Tuesday, September 19, 2017

Open Space: Marijuana should not be legalized for recreational use

July 11, 2017 by Elias Orrego, contributing writer

Marijuana should not be legalized in BC for recreational use because of the associated health and safety risks.

Medicinal marijuana has been recognized and legalized in BC for its health benefits; its effectiveness in pain relief, without the side effects from commonly used prescription pain medication like morphine, is invaluable. The budding gold mine has also been used to increase appetite for patients who suffer from reduced appetite as a side effect of other medication. Anxiety, depression, and PTSD have also been effectively treated by this natural alternative.

If the drug can be so helpful, why not make it available to everyone for use, without a prescription from a medical professional? This question creates a question of its own: how many of the drugs prescribed by BC doctors are legal for recreational use? Answer: none.

This story originally appeared in our July 12, 2017 issue.

Marijuana is most dangerous when it’s combined with alcohol. Any college student who has been to a house party could vouch that the joint and the bottle commonly go hand in hand.

Psychology Today has spoken out against the pairing of the two, claiming the substances have a reverse effect on one another at the neurological level, leading to an overuse of each that may result in death (marijuana can suppress the urge to vomit, which can result in alcohol poisoning). We’re losing enough people in BC to fentanyl; there is no need to legalize something that could potentially be so destructive.

If the government legalizes marijuana, it would send members of the province, including the young and impressionable, the message that marijuana is not that bad.

According to the Canadian Centre on Substance Abuse and Addiction, the developing adolescent brain is at risk for many negative side effects of chronic use of marijuana, including difficulties with thinking, memory, and attention. Chronic use may also place adults and adolescents alike at a higher risk of developing anxiety, depression, psychosis, and lung cancer.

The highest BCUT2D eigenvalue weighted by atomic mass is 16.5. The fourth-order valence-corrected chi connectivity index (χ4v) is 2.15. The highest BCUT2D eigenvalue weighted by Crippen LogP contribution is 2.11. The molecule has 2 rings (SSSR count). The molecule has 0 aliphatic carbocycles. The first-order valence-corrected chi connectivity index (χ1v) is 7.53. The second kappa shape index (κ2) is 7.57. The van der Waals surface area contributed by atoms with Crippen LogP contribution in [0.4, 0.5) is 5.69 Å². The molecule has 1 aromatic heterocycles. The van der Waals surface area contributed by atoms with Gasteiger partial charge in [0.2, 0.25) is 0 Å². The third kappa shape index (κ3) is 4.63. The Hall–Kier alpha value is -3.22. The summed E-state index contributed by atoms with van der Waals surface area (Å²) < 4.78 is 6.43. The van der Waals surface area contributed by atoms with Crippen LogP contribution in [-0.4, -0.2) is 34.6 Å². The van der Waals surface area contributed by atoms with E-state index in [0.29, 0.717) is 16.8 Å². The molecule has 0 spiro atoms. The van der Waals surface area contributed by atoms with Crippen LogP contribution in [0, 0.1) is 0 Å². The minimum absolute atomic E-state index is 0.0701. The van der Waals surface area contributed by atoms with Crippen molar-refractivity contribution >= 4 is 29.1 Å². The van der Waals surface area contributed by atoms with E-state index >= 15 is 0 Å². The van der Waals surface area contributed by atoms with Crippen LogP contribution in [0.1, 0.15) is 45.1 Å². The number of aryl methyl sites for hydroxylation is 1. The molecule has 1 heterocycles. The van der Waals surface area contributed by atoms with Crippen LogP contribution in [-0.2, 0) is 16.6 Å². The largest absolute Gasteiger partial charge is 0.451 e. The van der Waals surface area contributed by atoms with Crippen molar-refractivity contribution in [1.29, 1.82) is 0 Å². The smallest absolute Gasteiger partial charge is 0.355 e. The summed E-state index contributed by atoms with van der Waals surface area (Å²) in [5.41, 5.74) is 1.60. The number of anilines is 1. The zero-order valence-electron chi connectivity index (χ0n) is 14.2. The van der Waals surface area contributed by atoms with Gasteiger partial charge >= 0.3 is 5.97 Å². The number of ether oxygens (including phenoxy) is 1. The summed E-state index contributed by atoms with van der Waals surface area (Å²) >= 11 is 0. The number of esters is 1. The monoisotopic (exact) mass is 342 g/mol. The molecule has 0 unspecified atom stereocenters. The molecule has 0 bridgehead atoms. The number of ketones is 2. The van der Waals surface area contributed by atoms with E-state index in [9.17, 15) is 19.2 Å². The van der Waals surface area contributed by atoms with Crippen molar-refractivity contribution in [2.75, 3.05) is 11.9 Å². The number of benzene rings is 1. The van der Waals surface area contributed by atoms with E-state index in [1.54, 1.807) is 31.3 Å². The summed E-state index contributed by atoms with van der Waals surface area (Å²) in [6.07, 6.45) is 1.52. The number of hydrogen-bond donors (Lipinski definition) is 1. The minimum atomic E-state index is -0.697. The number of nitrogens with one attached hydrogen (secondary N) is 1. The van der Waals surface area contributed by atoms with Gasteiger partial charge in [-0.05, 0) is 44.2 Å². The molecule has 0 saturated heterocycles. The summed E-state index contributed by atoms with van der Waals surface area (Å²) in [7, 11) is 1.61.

According to ICBC statistics on motor vehicle fatalities, 23 percent involve impaired drivers, killing an average of 66 individuals per year. THC can remain in the body for up to four weeks after use for regular users and two weeks for occasional users. Few are likely to wait the several days that may be necessary before driving again would be deemed safe. Accidents and fatalities are likely to increase with legalization.

The influence this drug has on increased alcohol and tobacco use and dependence for users does not need to increase further. Drug talks in public schools in BC in the past have commonly referred to marijuana as the gateway drug leading users to experiment with harder and more dangerous drugs. Where will the line be drawn?

In the interest of the safety and health of BC residents, legalization of marijuana for recreational use is one gate the provincial government should not be inclined to open.

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Comments

2 Responses to “Open Space: Marijuana should not be legalized for recreational use”
  1. chancey says:

    marijuana doesnt cause lung cancer get that through your thick skull!!!! donald tashkin is a doctor with over 30 years of experience an he tested an was funded $ by the GOVERNMENT to test marijuana an prove it was a cancer causing substance an what he discovered was that it is safer on the lungs an might even protect them. even heavy use he states that its safer then abusing tobacco

    • jer says:

      this is actually incorrect sorry. irritation and inflamation are the hallmarks of cancer. the cbd and thc may not cause cancer however the smoking of it will. it also leads to chronic obstructive lung diseades like copd and emphysema. but im just a cancer researcher and nurse what do i 8know? lol

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